Thailand’s Ancient Capital Damaged by Floods

Posted on November 30, 2011

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Ayutthaya, one of Thailand’s most famous historical cities, has suffered 10′ of rainfall in recent weeks. It is estimated that over half the monasteries, fortresses, and other monuments will have damage when the floodwaters recede.

The waterside city experiences some flooding every monsoon season, but experts say urban planners must make drastic changes to the layout to prevent future damage to historical sites. Anek Sihamat, deputy director-general of Thailand’s Fine Arts Department, suggested digging up old canals and curbing urban sprawl that blocks the natural runoff of water.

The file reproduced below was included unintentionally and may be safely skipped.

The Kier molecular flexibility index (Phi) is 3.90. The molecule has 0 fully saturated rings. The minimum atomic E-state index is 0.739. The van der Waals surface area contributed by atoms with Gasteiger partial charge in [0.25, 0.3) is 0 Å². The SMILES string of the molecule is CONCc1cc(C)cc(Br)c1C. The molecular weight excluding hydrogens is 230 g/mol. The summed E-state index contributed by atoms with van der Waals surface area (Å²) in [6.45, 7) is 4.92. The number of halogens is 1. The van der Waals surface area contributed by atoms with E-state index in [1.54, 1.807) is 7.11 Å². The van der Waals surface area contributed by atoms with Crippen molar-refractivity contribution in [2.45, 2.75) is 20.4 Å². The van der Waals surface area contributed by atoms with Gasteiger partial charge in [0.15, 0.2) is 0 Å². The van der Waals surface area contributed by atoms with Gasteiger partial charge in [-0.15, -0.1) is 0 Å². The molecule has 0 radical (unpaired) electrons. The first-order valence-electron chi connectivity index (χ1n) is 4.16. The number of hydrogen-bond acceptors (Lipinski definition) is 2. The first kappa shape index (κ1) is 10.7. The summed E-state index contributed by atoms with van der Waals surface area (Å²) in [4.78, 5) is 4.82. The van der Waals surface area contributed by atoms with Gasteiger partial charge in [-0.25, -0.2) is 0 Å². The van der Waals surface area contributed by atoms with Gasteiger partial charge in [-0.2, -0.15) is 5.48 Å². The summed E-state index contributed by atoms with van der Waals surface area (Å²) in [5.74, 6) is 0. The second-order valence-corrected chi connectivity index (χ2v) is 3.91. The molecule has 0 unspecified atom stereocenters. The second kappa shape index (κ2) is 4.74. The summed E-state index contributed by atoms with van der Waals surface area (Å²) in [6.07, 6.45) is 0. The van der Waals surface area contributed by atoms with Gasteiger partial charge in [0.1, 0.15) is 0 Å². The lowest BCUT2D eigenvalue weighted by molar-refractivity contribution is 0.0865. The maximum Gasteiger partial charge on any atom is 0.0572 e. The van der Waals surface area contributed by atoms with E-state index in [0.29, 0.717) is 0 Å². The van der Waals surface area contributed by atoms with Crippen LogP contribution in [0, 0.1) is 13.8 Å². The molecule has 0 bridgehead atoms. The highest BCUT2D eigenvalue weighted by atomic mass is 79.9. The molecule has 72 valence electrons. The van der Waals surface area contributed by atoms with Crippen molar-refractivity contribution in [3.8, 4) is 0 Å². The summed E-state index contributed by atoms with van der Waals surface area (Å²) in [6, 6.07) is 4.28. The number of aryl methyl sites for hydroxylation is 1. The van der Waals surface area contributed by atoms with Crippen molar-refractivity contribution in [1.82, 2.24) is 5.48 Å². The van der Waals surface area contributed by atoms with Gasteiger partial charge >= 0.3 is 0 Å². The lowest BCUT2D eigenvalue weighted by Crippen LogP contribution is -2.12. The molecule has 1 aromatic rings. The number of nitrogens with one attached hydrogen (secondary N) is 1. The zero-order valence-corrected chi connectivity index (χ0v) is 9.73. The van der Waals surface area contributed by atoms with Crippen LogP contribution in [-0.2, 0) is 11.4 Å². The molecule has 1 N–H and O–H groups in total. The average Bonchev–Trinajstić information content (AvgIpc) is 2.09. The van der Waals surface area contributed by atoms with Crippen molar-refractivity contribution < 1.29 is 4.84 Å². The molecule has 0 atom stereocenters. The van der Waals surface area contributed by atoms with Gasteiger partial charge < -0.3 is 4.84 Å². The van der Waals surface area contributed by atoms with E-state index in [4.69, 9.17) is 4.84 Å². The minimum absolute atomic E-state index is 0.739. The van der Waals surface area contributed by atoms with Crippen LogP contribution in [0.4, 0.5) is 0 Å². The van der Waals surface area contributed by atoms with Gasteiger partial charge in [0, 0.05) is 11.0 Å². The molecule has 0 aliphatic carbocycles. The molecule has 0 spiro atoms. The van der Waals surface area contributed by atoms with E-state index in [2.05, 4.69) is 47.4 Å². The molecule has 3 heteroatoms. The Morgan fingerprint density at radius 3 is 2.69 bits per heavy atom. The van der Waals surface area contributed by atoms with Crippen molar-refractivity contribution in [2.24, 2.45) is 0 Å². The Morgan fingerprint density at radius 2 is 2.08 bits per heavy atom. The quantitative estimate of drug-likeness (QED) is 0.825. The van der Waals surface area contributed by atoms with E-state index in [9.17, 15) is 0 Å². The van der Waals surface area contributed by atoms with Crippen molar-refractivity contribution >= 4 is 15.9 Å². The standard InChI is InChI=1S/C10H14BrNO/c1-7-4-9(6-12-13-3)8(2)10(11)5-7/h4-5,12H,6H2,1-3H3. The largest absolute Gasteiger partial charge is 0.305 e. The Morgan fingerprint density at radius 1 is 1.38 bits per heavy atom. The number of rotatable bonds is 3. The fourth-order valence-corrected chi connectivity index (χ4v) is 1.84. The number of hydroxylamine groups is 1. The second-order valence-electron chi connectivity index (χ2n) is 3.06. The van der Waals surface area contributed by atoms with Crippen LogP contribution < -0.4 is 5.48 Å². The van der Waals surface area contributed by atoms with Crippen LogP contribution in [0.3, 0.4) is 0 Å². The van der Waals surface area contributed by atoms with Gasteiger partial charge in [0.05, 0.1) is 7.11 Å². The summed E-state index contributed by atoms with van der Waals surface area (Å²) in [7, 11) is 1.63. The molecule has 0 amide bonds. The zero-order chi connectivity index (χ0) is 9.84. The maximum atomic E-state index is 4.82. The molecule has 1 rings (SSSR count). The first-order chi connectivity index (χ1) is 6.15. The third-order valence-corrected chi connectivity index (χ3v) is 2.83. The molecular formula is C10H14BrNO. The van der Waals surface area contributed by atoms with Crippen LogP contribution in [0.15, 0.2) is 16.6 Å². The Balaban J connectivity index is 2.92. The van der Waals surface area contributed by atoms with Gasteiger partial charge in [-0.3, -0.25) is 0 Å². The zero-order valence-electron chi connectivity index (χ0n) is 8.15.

The great city of Ayutthaya was once the great capital of Thailand until 1767 when the Burmese forced the relocation of the capital to Bangkok. Ayutthaya, built on the convergence of three rivers with annual flooding, contains a canal network measuring more than 85 miles. The citizens lived in stilt-raised houses, using boats for transportation. Experts are ready to inspect the damages from the recent flooding in the coming weeks and determine the best plan of action to restore and protect the city.

This season’s flooding has resulted in hundreds of documented deaths in Thailand’s northern highlands.

Read Thailand Floods 2011: Ancient Capital Damaged.

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